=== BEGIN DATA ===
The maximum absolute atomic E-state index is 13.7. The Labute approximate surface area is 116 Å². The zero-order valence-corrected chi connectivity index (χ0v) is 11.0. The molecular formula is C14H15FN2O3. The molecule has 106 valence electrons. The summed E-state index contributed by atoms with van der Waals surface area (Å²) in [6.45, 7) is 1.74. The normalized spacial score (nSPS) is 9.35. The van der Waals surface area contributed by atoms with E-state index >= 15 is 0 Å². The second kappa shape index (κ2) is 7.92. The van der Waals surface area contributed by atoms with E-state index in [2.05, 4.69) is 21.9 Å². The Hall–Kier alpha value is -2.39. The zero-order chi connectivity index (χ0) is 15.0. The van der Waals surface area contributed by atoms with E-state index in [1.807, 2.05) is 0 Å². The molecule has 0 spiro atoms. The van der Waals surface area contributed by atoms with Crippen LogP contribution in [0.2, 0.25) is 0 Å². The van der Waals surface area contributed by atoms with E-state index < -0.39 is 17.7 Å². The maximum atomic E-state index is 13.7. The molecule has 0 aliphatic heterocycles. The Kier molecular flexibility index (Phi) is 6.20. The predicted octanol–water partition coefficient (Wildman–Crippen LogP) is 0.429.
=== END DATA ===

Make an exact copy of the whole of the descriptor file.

The maximum absolute atomic E-state index is 13.7. The Labute approximate surface area is 116 Å². The zero-order valence-corrected chi connectivity index (χ0v) is 11.0. The molecular formula is C14H15FN2O3. The molecule has 106 valence electrons. The summed E-state index contributed by atoms with van der Waals surface area (Å²) in [6.45, 7) is 1.74. The normalized spacial score (nSPS) is 9.35. The van der Waals surface area contributed by atoms with E-state index >= 15 is 0 Å². The second kappa shape index (κ2) is 7.92. The van der Waals surface area contributed by atoms with E-state index in [2.05, 4.69) is 21.9 Å². The Hall–Kier alpha value is -2.39. The zero-order chi connectivity index (χ0) is 15.0. The van der Waals surface area contributed by atoms with E-state index in [1.807, 2.05) is 0 Å². The molecule has 0 spiro atoms. The van der Waals surface area contributed by atoms with Crippen LogP contribution in [0.2, 0.25) is 0 Å². The van der Waals surface area contributed by atoms with E-state index < -0.39 is 17.7 Å². The maximum atomic E-state index is 13.7. The molecule has 0 aliphatic heterocycles. The Kier molecular flexibility index (Phi) is 6.20. The predicted octanol–water partition coefficient (Wildman–Crippen LogP) is 0.429.